However, given the similarities between the schemes Flores and Tomlin favor, it seems likely he’ll have some input. Like Miami, Pittsburgh is a base 3-4 and, increasingly, has gravitated towards man-coverage. The Steelers have led the league in sacks five straight seasons, so it’s not like they need help getting to the quarterback. But Flores’s creative disguises are sure to add some wrinkles to their pass rush.
They may also be willing to explore more use of his Tite front. Considering how the Steelers were gashed in the run game last season, it can’t hurt. They already have two ideal 4i players in Cam Heyward and Tyson Alualu to anchor the B-gaps. Coaxing Stephon Tuitt back into the fold to man the nose could be the lynchpin. If Tuitt still has a desire to play football, Flores’ scheme could make him a nightmare for opposing centers who must block him one-on-one.
Whether the Steelers can go as heavy on man-coverage as Flores preferred in Miami is questionable. Flores had two excellent corners at his disposal — Xavien Howard and Byron Jones — and he relied on them to hold up one-on-one. This is where the Steelers face a challenge. With an unsettled corner situation, they would need to solidify the position in order to use more of Flores’ approach.
This is not impossible, though. Free agent Joe Haden, who took to Twitter to applaud the hiring of Flores, could return. Ahkello Witherspoon was a revelation over the final quarter of last season as well. And, with significant cap space, the Steelers could certainly pursue a cover-corner to fit this scheme. They have options, if necessary, unlike in years past.
More than scheme, though, Flores’ impact will likely be felt at the positional level. Flores coached the linebackers in New England from 2016-2018. Over that time, he helped Dont’a Hightower develop from being a pure run-thumper to a well-rounded backer. He helped turn Van Noy into an impact player as well. Both were quick to diagnose plays and get to the football. These are areas where Devin Bush struggled last season. Bush was not fully recovered from the ACL injury that ended his 2020 season, but he seemed hesitant and indecisive. An accomplished coach like Flores should get him playing faster and more instinctually.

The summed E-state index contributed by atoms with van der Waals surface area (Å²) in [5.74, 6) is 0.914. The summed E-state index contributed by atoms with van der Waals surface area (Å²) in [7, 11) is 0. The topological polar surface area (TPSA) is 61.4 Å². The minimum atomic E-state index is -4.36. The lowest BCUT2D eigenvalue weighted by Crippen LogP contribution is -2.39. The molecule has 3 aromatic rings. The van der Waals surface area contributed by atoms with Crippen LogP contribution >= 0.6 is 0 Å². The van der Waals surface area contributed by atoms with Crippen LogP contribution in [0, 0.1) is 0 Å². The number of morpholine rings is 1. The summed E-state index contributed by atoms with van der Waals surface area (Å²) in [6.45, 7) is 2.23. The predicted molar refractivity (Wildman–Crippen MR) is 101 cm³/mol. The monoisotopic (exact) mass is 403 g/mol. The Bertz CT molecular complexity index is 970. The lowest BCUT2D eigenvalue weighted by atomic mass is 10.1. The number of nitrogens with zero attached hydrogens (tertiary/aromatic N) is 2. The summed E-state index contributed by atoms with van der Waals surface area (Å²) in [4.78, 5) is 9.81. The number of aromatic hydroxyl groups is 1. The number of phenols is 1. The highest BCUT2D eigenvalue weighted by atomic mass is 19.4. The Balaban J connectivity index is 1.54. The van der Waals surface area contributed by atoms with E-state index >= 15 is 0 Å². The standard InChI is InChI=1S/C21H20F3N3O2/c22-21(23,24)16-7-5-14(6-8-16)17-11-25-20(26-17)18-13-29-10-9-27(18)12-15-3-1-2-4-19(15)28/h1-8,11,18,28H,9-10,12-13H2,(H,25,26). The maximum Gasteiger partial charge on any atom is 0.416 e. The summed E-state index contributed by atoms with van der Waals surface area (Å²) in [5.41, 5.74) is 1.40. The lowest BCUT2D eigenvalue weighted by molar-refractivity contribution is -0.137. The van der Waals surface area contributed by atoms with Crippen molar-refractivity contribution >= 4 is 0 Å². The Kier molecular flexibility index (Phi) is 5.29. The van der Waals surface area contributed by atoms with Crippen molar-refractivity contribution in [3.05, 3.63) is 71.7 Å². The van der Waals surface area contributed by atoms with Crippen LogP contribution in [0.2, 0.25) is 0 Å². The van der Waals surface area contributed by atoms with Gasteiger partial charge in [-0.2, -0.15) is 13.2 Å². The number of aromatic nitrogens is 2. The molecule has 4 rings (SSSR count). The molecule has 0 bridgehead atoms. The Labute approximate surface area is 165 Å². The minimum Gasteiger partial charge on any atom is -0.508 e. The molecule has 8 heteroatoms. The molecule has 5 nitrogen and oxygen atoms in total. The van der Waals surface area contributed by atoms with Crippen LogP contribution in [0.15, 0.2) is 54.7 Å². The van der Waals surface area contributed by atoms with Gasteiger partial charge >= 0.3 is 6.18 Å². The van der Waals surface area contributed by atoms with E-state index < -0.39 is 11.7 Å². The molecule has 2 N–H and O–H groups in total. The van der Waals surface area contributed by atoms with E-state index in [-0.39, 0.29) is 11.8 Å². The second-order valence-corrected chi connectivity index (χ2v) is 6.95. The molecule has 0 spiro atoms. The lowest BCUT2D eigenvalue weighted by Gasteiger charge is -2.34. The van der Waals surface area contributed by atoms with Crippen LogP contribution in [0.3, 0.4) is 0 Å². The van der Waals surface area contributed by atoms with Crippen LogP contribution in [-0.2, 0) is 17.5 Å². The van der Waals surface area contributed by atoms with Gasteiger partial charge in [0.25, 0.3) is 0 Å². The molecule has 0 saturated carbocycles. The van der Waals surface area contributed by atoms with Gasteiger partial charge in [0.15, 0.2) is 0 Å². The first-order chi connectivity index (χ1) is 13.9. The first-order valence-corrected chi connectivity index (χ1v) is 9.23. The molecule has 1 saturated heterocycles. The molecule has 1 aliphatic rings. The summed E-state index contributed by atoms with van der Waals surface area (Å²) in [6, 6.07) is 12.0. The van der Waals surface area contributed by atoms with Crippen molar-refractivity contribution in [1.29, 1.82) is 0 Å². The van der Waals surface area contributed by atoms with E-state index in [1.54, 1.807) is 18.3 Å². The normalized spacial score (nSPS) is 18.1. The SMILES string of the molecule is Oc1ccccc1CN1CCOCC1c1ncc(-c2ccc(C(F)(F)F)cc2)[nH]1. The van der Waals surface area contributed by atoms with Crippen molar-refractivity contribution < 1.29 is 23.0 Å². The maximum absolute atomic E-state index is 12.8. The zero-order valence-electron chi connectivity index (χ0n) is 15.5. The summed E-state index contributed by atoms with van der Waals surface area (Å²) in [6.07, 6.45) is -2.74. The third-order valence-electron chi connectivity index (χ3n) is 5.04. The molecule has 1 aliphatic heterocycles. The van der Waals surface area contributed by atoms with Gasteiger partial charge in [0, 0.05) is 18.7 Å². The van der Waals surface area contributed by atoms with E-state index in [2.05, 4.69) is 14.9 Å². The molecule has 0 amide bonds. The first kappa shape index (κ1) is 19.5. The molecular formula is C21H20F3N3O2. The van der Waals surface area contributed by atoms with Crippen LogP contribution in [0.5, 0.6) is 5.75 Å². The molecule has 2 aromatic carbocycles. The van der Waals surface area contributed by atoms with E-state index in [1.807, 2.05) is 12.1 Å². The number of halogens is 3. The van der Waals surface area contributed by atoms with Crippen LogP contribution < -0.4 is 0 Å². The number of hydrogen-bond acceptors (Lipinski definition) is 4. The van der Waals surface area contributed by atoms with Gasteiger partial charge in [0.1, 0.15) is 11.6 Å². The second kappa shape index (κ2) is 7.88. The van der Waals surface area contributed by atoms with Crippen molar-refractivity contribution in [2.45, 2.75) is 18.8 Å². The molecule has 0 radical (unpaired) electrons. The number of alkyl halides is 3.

Finally, Flores should provide value in terms of scouting, preparation and game-planning. His time in New England taught him the value of taking away what an opponent does best and in making them beat with you with their Plan B. In Miami, Flores was praised for building a versatile defense that could adjust on the fly to how offenses attacked them.
That flexibility is a product of finding the right players to fit a team’s system. This is something the Steelers must work towards this off-season. Flores should have some ideas on how to do this. He may even serve as a recruiting tool to lure talent to Pittsburgh. His discrimination case against the NFL has resonated with many of its players. Coupled with his resume, he could provide a compelling reason for free agents to consider the Steelers.
In the end, the hiring of Flores is a boon to the defense. He brings a proven track record of success and an aggressive mindset that fits Pittsburgh’s style of play. Whether he is here just one year or for many to come, the defense will benefit from his focus, intensity and preparedness. Pittsburgh is better today than they were prior to hiring Flores. That represents a great start to the off-season.